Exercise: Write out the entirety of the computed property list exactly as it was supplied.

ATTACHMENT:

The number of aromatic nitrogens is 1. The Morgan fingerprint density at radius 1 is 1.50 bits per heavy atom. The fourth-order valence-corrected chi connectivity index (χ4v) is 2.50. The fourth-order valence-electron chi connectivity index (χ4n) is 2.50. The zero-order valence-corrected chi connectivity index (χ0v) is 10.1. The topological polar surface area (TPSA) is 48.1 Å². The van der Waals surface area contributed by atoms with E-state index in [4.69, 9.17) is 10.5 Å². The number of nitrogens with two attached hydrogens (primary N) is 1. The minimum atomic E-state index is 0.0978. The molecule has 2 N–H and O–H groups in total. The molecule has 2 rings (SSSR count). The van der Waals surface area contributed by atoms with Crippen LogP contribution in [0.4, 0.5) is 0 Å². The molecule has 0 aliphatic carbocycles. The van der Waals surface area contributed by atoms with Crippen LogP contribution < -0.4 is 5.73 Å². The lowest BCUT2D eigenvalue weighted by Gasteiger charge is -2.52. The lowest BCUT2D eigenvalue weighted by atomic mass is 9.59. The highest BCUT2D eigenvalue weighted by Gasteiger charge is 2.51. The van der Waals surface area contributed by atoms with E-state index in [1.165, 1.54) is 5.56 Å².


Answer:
The number of aromatic nitrogens is 1. The Morgan fingerprint density at radius 1 is 1.50 bits per heavy atom. The fourth-order valence-corrected chi connectivity index (χ4v) is 2.50. The fourth-order valence-electron chi connectivity index (χ4n) is 2.50. The zero-order valence-corrected chi connectivity index (χ0v) is 10.1. The topological polar surface area (TPSA) is 48.1 Å². The van der Waals surface area contributed by atoms with E-state index in [4.69, 9.17) is 10.5 Å². The number of nitrogens with two attached hydrogens (primary N) is 1. The minimum atomic E-state index is 0.0978. The molecule has 2 N–H and O–H groups in total. The molecule has 2 rings (SSSR count). The van der Waals surface area contributed by atoms with Crippen LogP contribution in [0.4, 0.5) is 0 Å². The molecule has 0 aliphatic carbocycles. The van der Waals surface area contributed by atoms with Crippen LogP contribution < -0.4 is 5.73 Å². The lowest BCUT2D eigenvalue weighted by Gasteiger charge is -2.52. The lowest BCUT2D eigenvalue weighted by atomic mass is 9.59. The highest BCUT2D eigenvalue weighted by Gasteiger charge is 2.51. The van der Waals surface area contributed by atoms with E-state index in [1.165, 1.54) is 5.56 Å².